Ever hear of a laborist? It’s the name for physicians hired to assist or stand in for maternity, delivery and women’s health, in this case at Boca Center for Women’s Care.
“This program offers in-house physicians, who are specialized obstetricians and gynecologists. They are available 24/7 to care for all your maternity, labor and delivery needs. Laborists can admit patients, provide emergency services, manage labor, and deliver babies,” West Boca Medical Center said in the announcement.
Here’s an interview with Dr. Barry Peskin, director of the new laborists program that started in May.
Q: Who are laborists?
A: We are all of board-certified obstetrician/gynecologists. We are a separate practice that the hospital is contracting.
Q: What do laborists do?
A: There’s a big move across the country and many benefits for the patients. Laborists are associated with an 83% reduction in still births in labor and a 17% reduction in major neurological developmental injuries, such as less oxygen to brain, due to waiting.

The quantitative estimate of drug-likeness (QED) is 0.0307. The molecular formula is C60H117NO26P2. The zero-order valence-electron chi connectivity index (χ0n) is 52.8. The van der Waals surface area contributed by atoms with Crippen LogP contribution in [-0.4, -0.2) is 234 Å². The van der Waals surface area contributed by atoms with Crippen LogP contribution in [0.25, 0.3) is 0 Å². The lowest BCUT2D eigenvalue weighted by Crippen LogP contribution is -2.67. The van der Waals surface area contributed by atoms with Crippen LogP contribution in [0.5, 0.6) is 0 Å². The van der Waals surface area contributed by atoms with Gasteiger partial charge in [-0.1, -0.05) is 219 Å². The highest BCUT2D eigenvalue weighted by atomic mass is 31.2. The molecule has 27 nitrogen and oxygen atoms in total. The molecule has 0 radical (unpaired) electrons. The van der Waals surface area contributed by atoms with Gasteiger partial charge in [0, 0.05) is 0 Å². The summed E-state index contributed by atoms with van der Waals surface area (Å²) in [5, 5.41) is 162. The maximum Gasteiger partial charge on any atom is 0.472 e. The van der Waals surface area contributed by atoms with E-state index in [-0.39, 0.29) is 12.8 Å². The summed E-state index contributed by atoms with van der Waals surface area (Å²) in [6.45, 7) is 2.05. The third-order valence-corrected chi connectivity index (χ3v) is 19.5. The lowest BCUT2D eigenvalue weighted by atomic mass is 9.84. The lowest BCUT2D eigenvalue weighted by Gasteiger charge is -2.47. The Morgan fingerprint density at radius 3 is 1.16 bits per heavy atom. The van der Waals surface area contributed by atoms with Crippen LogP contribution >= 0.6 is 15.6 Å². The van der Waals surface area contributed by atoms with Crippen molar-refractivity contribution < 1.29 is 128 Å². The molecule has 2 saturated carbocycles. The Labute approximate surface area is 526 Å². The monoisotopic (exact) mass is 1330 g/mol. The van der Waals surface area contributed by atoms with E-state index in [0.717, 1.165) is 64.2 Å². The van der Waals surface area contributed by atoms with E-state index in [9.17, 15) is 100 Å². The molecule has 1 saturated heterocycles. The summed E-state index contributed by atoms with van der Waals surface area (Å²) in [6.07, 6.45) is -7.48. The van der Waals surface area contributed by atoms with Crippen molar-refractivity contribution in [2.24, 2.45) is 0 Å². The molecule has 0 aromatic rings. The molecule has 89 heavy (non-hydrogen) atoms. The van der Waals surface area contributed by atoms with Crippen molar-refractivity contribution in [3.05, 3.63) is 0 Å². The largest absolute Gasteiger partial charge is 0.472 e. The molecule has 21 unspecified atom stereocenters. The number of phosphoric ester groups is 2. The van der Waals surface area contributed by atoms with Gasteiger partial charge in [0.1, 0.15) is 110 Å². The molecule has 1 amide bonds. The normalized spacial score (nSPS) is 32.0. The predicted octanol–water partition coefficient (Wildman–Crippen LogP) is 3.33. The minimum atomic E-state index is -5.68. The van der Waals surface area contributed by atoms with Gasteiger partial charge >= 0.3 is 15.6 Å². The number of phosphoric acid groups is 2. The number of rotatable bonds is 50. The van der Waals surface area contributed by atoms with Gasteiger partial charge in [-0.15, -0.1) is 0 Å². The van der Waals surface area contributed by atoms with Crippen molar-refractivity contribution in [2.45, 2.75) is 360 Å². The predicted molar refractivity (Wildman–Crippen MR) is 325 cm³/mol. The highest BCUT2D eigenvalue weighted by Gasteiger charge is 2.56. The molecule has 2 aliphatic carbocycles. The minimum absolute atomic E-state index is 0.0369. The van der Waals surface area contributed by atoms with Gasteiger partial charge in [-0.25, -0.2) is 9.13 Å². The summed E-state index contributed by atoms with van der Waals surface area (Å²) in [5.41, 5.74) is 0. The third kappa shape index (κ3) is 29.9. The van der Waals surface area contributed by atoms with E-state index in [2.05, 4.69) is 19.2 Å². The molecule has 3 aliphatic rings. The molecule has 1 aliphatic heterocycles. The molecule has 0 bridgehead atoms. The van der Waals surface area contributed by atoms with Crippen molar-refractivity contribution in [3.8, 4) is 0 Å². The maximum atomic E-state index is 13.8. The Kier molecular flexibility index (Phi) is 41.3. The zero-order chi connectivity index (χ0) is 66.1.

Q: What are you specifically doing?
A: Our primary role is to be available for any acute emergency. For example, a patient came in with two previous Caesarian sections with hypertension and her obstetrician was unavailable, so an emergent C-section was done. We’ll assist midwives if needed or asked.
Q: Can you sub for the patient’s private ob/gyn?
A: If a single-practice obstetrician goes on vacation, we can cover the practice, but only in-house. We also provide acute gynecological care in emergency situations, such as atopic pregnancies.
Q: How many laborists will be on duty at a time?
A: One of us. There are four of us, so we always have a backup person.
Q: Can patients request a specific laborist? No. But I was on call last night when an attending doctor was at a different hospital, so the doctor was unavailable.
Q: Can you do specialized and normal maternity consults? For instance, this hospital has a Level III Neonatal Intensive Care Unit. The announcement said laborists can interpret fetal monitors and coordinate communications in urgent situations.
A: If a nurse is monitoring a baby’s heartbeat and concerned, we can speak to the nurse and private doctor. We also provide additional education and mentorship to the nurses.
Q: Why do you think this program was needed?
A: Bottom line: There’s a big advantage to the patient in terms of safety.
By Marci Shatzman